Obfuscation platframe

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Platframe reflections

by Anja Groten and Karl Moubarak (published in "The 3rd Workshop on Obfuscation Post-Script)



The platframe is a website that converges and frames pre-existing tools, to facilitate online encounters, exchanges and forms of content production. It is aframe rather than a form – as it attempts to sustain a certain legibility of the boundaries and relationships of the many different tools, softwares, services, frameworks and legacies embedded in the technical object. We have expanded this readme from the conventional format of a step by step installation manual towards a reflective document that considers the process of the website coming into being, its different ‘lifecycles’, the expectations it created and the conversations it facilitated.

How to preserve a platframe?

While the platframe is a continuation of pre-existing tools, placing them in a different setting, creating new relations and dependencies, it never solidified nor reached one final state or destiny. The platframe grew, matured, broke, and continued to evolve. Documenting such a living creature, is in and of itself a challenging project. From what perspective, or at what moment to make the cut? When and how to create the necessary distance to draw together its' many traces, and how to make them available for others in a meaningful way? This readme thus grapples with the issue that comes with documenting something that is constantly changing, emerging and evaporating. We took the approach of structuring the documentation of the platframe through its different lifecycles, which include the different tools that have been informing the process of making this digital object, whether or not they became explicitly visible. Some screenshots will help to give an indication of how the website was coming to life, how it accommodated different encounters and how it challenged those encountering it. The most intensive moment of this was the workshop day on May 7, 2021, with around two hundred participants interacting on the platframe.


The platframe went through different stages and states (and continues to do so). It changed its configuration and appearance at different moments in time. We refer to the different states as lifecycles. Each lifecycle facilitated different forms and intensities of interaction of participants with the website and with each other. We also referred to the process of designing the platform as a choreography, due to its spatial and dynamic characteristics, and its relation to temporality.

Lifecycle 0: Development

In December 2020, Hackers & Designers was invited to work with the organizing team of the 3rd Workshop on Obfuscation (Jara Rocha, Seda Gürses, Ero Balsa) to conceptualize, design and develop a digital platform that takes an important part in facilitating an online workshop. The challenge was to develop this digital object while the conference was also still in the process of development. Principles that were important to address from the beginning of the process were:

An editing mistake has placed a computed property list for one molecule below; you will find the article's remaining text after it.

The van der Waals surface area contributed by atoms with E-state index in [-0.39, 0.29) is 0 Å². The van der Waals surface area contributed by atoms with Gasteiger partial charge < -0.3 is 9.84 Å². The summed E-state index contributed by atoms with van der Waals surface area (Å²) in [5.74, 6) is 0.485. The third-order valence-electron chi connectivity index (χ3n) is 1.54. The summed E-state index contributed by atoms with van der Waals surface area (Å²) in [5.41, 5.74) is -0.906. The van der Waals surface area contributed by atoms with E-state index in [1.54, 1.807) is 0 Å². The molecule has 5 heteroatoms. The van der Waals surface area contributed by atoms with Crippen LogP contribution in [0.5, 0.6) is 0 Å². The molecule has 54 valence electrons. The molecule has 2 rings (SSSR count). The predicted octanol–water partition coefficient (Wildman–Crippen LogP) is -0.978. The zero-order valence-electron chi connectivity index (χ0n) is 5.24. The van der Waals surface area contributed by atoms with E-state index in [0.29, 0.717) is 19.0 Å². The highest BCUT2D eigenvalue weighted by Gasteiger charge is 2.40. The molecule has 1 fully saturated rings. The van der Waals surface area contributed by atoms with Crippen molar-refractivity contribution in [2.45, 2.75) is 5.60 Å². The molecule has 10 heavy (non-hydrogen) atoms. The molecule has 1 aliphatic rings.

Map / Navigation

The platframe was not designed to mimic a physical conference but aimed at facilitating the temporalities and collectivities of an online workshop. We worked with the concept of a large canvas, which extends in all directions and can be navigated similarly to how a map is navigated. It contains regions, such as the reception, study room and exhibition space, each with their own respective content. Different regions became more and less relevant in different lifecycles.


One of the most distinctive functions of this website is the ‘spatially’ distributed chat. Participants could leave messages anywhere on the canvas and navigate either through the map or the list. As a result, the platframe is a ‘living’ space: all participants emit their presence through the visibility of their cursors and messages. The discussion around obfuscation demanded a close inspection and consideration of networked privacy practices. Messages dropped on the platframe are assigned a lifetime by their authors, an enumeration of seconds they are allowed to exist before self-destructing. As they near their expiration dates, visibility decreases until they are deleted. An important feature of the chat was the moderator’s role. To create an environment that is safe and free of hostility we created a moderators’ login which would allow a selected group of trusted participants to erase or censor messages, or block access to the platframe if needed.


Technically the platframe did not use cookies. However, data submitted by participants, such as their display name, position, cursor’s color and messages were sent to our Hackers & Designers server and to the other participants. To remember participants, the server assigns a unique identifier (UID) to their browsers and stores it in the browser’s localStorage, that looks like this: “uid”: “266f429f2d4”. When a participant accesses the platframe, the server authenticates their UID against its store of users. On a technical level, this was not absolutely necessary and we did explore alternative methods that rely purely on peer-to-peer authentication with no servers involved (see CRDTs). Although this method was worth exploring, it could not ensure full certainty that participants blocked by moderators would not be able to access the website, so we resorted to the current method. There is always the option for a given participant to delete their user from our server.